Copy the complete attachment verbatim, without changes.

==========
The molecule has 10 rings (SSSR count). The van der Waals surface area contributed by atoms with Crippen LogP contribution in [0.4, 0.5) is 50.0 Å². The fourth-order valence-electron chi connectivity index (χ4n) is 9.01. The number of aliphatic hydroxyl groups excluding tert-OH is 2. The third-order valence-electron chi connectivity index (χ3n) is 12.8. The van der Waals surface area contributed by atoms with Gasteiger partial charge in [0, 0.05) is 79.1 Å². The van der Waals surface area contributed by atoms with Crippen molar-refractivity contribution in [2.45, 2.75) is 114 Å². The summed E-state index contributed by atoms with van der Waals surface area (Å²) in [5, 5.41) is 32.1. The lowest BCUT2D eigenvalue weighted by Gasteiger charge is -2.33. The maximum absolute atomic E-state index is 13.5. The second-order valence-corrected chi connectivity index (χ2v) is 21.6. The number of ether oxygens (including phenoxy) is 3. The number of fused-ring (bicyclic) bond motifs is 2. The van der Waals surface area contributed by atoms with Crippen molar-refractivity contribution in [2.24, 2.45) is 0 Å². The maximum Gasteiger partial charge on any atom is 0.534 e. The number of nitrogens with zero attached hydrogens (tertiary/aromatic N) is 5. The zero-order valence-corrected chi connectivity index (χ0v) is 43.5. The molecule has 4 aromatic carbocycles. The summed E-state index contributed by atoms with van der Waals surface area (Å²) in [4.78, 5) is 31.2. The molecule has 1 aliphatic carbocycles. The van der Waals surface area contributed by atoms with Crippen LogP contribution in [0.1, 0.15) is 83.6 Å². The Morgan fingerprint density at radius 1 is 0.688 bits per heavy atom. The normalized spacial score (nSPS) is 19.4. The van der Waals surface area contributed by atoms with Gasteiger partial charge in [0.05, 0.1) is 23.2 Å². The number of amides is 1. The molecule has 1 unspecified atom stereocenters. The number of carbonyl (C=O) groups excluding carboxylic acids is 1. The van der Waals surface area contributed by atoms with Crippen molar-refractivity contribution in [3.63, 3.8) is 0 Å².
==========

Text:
The molecule has 10 rings (SSSR count). The van der Waals surface area contributed by atoms with Crippen LogP contribution in [0.4, 0.5) is 50.0 Å². The fourth-order valence-electron chi connectivity index (χ4n) is 9.01. The number of aliphatic hydroxyl groups excluding tert-OH is 2. The third-order valence-electron chi connectivity index (χ3n) is 12.8. The van der Waals surface area contributed by atoms with Gasteiger partial charge in [0, 0.05) is 79.1 Å². The van der Waals surface area contributed by atoms with Crippen molar-refractivity contribution in [2.45, 2.75) is 114 Å². The summed E-state index contributed by atoms with van der Waals surface area (Å²) in [5, 5.41) is 32.1. The lowest BCUT2D eigenvalue weighted by Gasteiger charge is -2.33. The maximum absolute atomic E-state index is 13.5. The second-order valence-corrected chi connectivity index (χ2v) is 21.6. The number of ether oxygens (including phenoxy) is 3. The number of fused-ring (bicyclic) bond motifs is 2. The van der Waals surface area contributed by atoms with Crippen molar-refractivity contribution in [2.24, 2.45) is 0 Å². The maximum Gasteiger partial charge on any atom is 0.534 e. The number of nitrogens with zero attached hydrogens (tertiary/aromatic N) is 5. The zero-order valence-corrected chi connectivity index (χ0v) is 43.5. The molecule has 4 aromatic carbocycles. The summed E-state index contributed by atoms with van der Waals surface area (Å²) in [4.78, 5) is 31.2. The molecule has 1 aliphatic carbocycles. The van der Waals surface area contributed by atoms with Crippen LogP contribution in [0.1, 0.15) is 83.6 Å². The Morgan fingerprint density at radius 1 is 0.688 bits per heavy atom. The normalized spacial score (nSPS) is 19.4. The van der Waals surface area contributed by atoms with Gasteiger partial charge in [0.05, 0.1) is 23.2 Å². The number of amides is 1. The molecule has 1 unspecified atom stereocenters. The number of carbonyl (C=O) groups excluding carboxylic acids is 1. The van der Waals surface area contributed by atoms with Crippen molar-refractivity contribution in [3.63, 3.8) is 0 Å².